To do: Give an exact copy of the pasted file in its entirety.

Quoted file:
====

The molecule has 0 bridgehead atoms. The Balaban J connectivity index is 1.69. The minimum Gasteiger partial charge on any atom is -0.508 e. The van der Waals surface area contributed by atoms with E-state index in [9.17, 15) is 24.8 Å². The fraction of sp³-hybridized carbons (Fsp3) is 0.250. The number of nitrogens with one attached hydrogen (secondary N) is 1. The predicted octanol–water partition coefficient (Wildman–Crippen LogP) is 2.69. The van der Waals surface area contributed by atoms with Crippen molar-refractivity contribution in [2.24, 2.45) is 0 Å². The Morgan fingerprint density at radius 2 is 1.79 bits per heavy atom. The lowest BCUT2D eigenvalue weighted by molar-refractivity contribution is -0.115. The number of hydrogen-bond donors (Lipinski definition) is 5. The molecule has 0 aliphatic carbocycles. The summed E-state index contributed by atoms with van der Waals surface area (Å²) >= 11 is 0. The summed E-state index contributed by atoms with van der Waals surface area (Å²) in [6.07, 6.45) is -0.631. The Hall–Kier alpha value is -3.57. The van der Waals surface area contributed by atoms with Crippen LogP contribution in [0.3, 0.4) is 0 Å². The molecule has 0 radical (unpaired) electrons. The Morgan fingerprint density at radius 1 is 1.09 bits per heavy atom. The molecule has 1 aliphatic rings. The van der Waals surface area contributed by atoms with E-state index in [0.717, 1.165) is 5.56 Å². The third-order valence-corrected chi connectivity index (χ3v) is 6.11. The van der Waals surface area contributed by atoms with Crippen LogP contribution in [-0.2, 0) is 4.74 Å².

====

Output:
The molecule has 0 bridgehead atoms. The Balaban J connectivity index is 1.69. The minimum Gasteiger partial charge on any atom is -0.508 e. The van der Waals surface area contributed by atoms with E-state index in [9.17, 15) is 24.8 Å². The fraction of sp³-hybridized carbons (Fsp3) is 0.250. The number of nitrogens with one attached hydrogen (secondary N) is 1. The predicted octanol–water partition coefficient (Wildman–Crippen LogP) is 2.69. The van der Waals surface area contributed by atoms with Crippen molar-refractivity contribution in [2.24, 2.45) is 0 Å². The Morgan fingerprint density at radius 2 is 1.79 bits per heavy atom. The lowest BCUT2D eigenvalue weighted by molar-refractivity contribution is -0.115. The number of hydrogen-bond donors (Lipinski definition) is 5. The molecule has 0 aliphatic carbocycles. The summed E-state index contributed by atoms with van der Waals surface area (Å²) >= 11 is 0. The summed E-state index contributed by atoms with van der Waals surface area (Å²) in [6.07, 6.45) is -0.631. The Hall–Kier alpha value is -3.57. The van der Waals surface area contributed by atoms with Crippen LogP contribution in [0.3, 0.4) is 0 Å². The molecule has 0 radical (unpaired) electrons. The Morgan fingerprint density at radius 1 is 1.09 bits per heavy atom. The molecule has 1 aliphatic rings. The van der Waals surface area contributed by atoms with E-state index in [0.717, 1.165) is 5.56 Å². The third-order valence-corrected chi connectivity index (χ3v) is 6.11. The van der Waals surface area contributed by atoms with Crippen LogP contribution in [-0.2, 0) is 4.74 Å².